He asked for and received permission from the prime minister’s office to spend money without oversight in September 2004, citing the gravity of the crisis facing the Iraq. In November, Mr Shaalan received a letter from the cabinet secretariat saying the prime minister had agreed to spend $1.7bn “for the purpose of creating two rapid intervention divisions”. By the winter of 2004, large sums were being sent out of Iraq in sacks filled with $100 bills loaded on to planes. One shipment of $300m was noticed and intercepted.

The Iraqi army and police have paid heavily in lives because of the misappropriation of the almost all the defense procurement budget. Insurgents are often better armed than government forces. Soldiers travel through Baghdad in ageing white pick-ups normally used to carry cabbages to the market.

The men chosen, primarily by the US, to run the Iraqi Defense Ministry were extraordinarily inexperienced. They included Mr Shalaan, the Defense Minister, who had worked in real estate in a small way in London during the 1990s. He may have appealed to American and British advisers because he was vociferously anti-Iranian.

Ziyad Cattan was the head of military procurement at the Defense Ministry who signed cheques for hundreds of millions of dollars. He openly admits to knowing nothing about weapons. He returned to Iraq just before the war in 2003 after 27 years in Poland. His previous jobs included selling flowers, shoes and used cars. At one time he ran a pizza parlour.

Mr Cattan is allegedly one of the voices secretly recorded when he was talking in a car with Naer Mohammed Ahmed Jumaili. Mr Jumaili acted as middle man for the arms deals, Mr Chalabi said at a press conference in Baghdad this week. He said 35 cheques from the Ministry of Defense worth $1.1bn were paid into Mr Jumaili’s account at the Al Warkah Bank in Baghdad.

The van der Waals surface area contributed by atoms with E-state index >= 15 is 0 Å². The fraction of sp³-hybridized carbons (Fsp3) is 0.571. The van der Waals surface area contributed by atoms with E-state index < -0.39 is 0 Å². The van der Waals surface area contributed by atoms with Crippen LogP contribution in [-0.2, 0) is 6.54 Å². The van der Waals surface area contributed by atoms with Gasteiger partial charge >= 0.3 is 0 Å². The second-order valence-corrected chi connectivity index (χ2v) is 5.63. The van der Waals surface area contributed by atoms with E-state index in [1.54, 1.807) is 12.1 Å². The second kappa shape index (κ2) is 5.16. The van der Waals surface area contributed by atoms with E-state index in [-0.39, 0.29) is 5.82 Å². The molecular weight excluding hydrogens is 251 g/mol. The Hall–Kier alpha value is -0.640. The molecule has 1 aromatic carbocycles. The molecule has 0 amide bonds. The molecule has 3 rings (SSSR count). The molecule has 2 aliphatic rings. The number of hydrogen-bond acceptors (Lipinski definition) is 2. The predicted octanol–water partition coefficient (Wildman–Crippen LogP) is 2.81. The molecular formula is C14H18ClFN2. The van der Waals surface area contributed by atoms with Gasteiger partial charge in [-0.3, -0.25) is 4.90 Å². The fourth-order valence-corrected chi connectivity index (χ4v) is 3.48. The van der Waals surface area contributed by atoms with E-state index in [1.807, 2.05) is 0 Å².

A mystery surrounding the alleged misappropriation of military procurement budget is that it passed unnoticed by American and British officials in Baghdad. This was despite the fact that they were supposedly supervising the build up of a new Iraqi army and police force. Mr Shaalan and Mr Cattan both protest that nothing was done in the Iraqi Ministry of Defense at this time that was not known to the US.

A problem facing the investigation into the missing money is that so many politicians and officials from the Sunni, Shia and Kurdish communities in Iraq were either implicated or failed to notice what was happening. The National Assembly has not lifted Mr Shaalan’s parliamentary immunity.

Supporters of Mr Allawi, the Kurdish parties and some members of Shia religious parties have sought to delay the investigation.

Britain has backed Mr Allawi strongly in the hope that as a secular Shia with nationalist credentials he can unite people from the three main communities.

Despite British support, Iraqi political observers do not believe Mr Allawi will be the next prime minister. Last weekend he was chased from the shrine in the holy Shia city of Najaf by worshippers hurling shoes whom he says were trying to kill him.

With most Iraqis voting on sectarian or ethnic lines Mr Allawi will be doing well if he can win more than 25 seats in the 275-member Assembly.


Patrick Cockburn’s past columns can now be found at The I. Patrick Cockburn is the author of War in the Age of Trump (Verso).